“Starting to declare deepfakes is definitely an important step, but there will still be people who can generate content without it being declared. Research is being done on developing AI-based deepfake detectors, but then we are back to the arms race. And it’s an arms race that I think will be very hard to win. We must therefore not turn a blind eye and just assume that anything that is not declared as deepfake is real,” says Morten Mørup.

There is currently another method for detecting deepfakes that completely bypasses AI and is based on thorough research.

“You can try to check a deepfake against other information. If a video clip shows something that happened in Ukraine, for example, you can compare it with satellite photos and weather information at the time to see if everything matches the video clip. For example, was it raining that day, yet the video clip shows a cloudless sky? The only problem is that the AI models can potentially also have access to the information we are checking the video against. So a good deepfake will ensure that it is raining in the video,” says Morten Mørup.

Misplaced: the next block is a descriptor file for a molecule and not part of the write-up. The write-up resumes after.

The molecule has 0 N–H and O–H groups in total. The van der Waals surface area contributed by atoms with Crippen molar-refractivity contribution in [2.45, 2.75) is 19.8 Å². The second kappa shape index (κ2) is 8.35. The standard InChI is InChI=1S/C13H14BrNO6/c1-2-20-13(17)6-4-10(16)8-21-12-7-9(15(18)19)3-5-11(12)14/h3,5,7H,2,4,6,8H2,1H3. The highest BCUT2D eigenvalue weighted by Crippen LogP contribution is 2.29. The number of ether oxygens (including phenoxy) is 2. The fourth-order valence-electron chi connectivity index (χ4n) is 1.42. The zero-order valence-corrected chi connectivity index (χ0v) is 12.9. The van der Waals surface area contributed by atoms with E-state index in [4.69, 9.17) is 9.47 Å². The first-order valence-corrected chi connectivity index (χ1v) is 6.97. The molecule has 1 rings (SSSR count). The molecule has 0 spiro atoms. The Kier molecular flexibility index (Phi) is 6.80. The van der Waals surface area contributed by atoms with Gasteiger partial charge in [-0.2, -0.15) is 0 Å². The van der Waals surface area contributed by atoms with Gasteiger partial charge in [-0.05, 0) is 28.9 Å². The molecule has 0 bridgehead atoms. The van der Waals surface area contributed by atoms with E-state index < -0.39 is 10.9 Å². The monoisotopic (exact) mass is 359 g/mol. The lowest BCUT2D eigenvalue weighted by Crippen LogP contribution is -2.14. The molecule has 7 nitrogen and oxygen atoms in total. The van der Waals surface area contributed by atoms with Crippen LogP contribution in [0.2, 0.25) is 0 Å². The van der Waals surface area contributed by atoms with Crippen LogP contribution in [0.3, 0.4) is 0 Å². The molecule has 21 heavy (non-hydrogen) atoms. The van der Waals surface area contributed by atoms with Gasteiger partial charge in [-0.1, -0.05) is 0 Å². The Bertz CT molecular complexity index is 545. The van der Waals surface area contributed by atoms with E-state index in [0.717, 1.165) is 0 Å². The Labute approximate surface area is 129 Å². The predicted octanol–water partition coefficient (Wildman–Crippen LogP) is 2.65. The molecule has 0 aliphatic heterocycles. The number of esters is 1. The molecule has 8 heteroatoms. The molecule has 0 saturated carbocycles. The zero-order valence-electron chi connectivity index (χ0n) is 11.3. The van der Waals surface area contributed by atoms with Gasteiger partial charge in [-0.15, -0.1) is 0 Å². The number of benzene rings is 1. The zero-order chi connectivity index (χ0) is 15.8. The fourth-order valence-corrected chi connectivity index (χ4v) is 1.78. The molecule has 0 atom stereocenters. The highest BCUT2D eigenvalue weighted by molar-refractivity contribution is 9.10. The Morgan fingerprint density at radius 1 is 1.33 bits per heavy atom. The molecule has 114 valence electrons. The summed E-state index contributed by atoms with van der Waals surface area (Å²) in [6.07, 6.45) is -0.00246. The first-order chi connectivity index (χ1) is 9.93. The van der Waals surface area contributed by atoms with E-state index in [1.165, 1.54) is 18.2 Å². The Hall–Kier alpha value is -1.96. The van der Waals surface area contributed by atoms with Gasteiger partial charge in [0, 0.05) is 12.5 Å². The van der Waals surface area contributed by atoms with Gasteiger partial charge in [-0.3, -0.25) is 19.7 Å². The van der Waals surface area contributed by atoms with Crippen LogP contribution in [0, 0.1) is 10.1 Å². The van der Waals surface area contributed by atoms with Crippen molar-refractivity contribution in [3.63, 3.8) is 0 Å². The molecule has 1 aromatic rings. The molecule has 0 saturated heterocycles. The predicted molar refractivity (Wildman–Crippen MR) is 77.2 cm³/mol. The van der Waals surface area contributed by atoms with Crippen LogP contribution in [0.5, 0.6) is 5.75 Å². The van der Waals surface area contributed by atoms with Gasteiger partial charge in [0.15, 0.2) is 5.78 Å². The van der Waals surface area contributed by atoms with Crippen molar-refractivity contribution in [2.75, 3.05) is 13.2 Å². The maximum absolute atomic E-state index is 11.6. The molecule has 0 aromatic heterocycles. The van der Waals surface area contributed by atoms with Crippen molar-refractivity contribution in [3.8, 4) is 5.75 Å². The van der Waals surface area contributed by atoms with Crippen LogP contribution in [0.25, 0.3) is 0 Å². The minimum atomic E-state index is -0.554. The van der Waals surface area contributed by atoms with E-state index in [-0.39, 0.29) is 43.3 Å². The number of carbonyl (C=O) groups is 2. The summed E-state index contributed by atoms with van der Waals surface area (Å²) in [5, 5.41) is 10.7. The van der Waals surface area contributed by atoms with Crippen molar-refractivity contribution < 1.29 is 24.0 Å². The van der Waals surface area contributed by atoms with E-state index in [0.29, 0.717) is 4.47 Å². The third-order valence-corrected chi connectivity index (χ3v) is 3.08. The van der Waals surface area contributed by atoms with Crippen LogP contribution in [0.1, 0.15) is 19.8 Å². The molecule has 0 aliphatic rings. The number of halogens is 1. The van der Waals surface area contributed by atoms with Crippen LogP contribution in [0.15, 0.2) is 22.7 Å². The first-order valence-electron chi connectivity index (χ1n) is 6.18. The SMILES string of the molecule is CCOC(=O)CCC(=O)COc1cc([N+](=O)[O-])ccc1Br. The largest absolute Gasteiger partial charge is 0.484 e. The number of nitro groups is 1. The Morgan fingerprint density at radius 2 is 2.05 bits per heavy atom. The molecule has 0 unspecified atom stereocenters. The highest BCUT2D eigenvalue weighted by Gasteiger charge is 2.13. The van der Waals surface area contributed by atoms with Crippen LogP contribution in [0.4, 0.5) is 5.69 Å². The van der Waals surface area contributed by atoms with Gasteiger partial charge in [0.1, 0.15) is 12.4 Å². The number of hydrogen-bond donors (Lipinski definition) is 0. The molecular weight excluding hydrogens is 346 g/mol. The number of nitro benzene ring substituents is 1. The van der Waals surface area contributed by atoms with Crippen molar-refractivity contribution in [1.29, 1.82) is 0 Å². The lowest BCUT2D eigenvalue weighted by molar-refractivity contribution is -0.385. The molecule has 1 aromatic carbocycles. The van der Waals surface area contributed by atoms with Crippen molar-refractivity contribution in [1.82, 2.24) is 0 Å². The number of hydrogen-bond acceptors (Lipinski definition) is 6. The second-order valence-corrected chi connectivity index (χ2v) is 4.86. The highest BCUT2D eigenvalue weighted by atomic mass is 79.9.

A world of misinformation

In 2019, the CEO of a British energy company received a call from what he believed to be his superior in the parent company in Germany, telling him to transfer EUR 220,000 to a bank account. In reality, the CEO had been tricked by a deepfake. A con man had used AI to generate his superior’s voice so convincingly that the director transferred the money immediately. In February 2024, a large company in Hong Kong experienced a similar incident and was defrauded USD 25.6 million.

If you suspect you have experienced deepfake fraud, Morten Mørup stresses that it is important to use your common sense. For example, check that the account number and phone number match the person asking for money before making a transfer.